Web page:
Ratings Q and A

  
     

Why did the BBB decide to start giving letter ratings?

A 2006 survey of both businesses and consumers strongly indicated that to remain competitive and relevant in the 21st century, BBB reliability reports would need to contain more substance, more detail, more data. Due to software design and testing, as well as decisions about factors and weighting, this innovation of letter grades has actually been more than three years in development. We think the substance and value of what we’re now providing will drive more users to the BBB—and more buyers to Accredited Businesses.

The A+ through F letter-grade scale represents the BBB’s degree of confidence that the business is operating in a trustworthy manner and will make a good faith effort to resolve any customer concerns.

How often will you be reviewing my report and rating?

As always, our database is continuously updated every day through routine BBB operations. The reporting period for BBB reports will continue to be a rolling three-year window. Accreditation status, complaint activity, licensing status changes, governmental action, etc. will be reflected as they occur.

How can I raise my rating?

Some factors are discretionary and can be affected by your business practices: how many complaints reach the BBB, how promptly you respond, whether your advertising is challenged. Other rating factors are non-discretionary, such as the weighting of the industry you are in and the amount of time you have been in business. If you have questions about your reliability report you can contact the Better Business Bureau directly.

BBB Accredited Businesses Services: 604.681.0312
Other Non-Accredited Business Inquiries: 604.682.2711

Can I advertise my rating on my web site and in other advertising?

1. BBB ratings may not be advertised in directory publications (e.g., publications with business listings such as theYellow Pages) unless the directory advertising can be immediately revised if the BBB rating changes.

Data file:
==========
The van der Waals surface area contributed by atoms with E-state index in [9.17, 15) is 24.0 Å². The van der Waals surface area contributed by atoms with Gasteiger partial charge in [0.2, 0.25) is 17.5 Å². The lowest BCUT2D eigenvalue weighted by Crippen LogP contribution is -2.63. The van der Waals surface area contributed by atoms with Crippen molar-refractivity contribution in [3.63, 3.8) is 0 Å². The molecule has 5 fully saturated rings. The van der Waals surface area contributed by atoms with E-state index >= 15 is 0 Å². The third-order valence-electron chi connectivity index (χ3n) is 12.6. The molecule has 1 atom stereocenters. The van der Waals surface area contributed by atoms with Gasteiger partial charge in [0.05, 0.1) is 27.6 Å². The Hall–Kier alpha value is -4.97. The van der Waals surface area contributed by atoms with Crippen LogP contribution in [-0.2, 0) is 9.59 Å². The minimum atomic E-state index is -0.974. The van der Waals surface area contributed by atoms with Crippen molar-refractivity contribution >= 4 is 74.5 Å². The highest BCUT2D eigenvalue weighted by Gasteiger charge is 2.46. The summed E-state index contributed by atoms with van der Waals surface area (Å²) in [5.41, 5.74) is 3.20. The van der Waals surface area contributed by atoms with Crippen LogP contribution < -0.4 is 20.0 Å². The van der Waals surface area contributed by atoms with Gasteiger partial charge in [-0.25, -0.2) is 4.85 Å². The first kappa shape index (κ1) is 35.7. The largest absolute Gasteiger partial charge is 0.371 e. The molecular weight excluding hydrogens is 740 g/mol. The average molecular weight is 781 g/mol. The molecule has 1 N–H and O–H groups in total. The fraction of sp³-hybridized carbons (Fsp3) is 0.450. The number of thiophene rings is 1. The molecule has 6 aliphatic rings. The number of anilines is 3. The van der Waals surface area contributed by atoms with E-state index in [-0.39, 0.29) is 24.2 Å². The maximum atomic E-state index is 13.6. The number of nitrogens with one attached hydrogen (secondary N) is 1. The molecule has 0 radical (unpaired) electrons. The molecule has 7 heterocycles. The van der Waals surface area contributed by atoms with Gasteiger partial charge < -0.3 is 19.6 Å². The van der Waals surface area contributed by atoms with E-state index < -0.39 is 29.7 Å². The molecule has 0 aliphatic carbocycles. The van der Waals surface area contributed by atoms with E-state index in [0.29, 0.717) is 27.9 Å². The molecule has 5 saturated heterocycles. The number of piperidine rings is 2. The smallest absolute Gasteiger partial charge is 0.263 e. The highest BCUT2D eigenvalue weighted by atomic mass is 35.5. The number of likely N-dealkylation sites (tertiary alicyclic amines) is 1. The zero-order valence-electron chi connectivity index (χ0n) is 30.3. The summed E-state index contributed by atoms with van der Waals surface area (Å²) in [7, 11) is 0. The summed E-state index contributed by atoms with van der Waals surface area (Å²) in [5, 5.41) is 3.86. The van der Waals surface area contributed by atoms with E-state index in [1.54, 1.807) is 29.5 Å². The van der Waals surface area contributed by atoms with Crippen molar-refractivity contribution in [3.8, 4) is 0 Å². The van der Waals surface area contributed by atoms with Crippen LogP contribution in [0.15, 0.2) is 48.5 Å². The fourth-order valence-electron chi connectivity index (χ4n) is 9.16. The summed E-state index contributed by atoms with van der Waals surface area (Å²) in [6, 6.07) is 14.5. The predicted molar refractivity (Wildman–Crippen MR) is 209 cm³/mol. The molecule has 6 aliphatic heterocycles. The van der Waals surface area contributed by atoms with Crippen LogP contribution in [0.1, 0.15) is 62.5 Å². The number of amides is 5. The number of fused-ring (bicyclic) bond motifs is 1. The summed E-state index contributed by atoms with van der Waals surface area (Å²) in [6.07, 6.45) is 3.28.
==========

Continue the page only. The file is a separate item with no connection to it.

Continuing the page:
2. Upon learning of a change in their BBB rating, businesses must immediately correct any advertising that includesthe BBB rating.

3. BBB Accredited Businesses may not advertise their BBB rating anywhere they are not permitted to advertise their BBB accreditation.

BBB Accredited Businesses are encouraged to include the BBB Accredited Business seal/logo or a statement ofBBB accreditation in conjunction with any advertising of the BBB rating.

Can my competitors refer to my rating in their ads?

No. Language from BBB reports, including ratings, has never been allowed for sales or promotional purposes by competitors.

What are the factors that go into a business’s rating?

  • BBB experience with the industry in which the business operates
  • The business’s length of time in operation
  • Information on required competency licensing
  • Government actions against the business related to marketplace activities
  • Advertising issues evaluated by BBB
  • The number of complaints to BBB from the business’s customers
  • Complaints to BBB from the business’s customers that are serious in nature
  • Whether the business has responded to complaints received by BBB
  • Whether complaints have been resolved in a timely manner or the business has demonstrated a good faith effort to resolve them
  • Whether the business has honored commitments to BBB to arbitrate disputes and comply with arbitrator decisions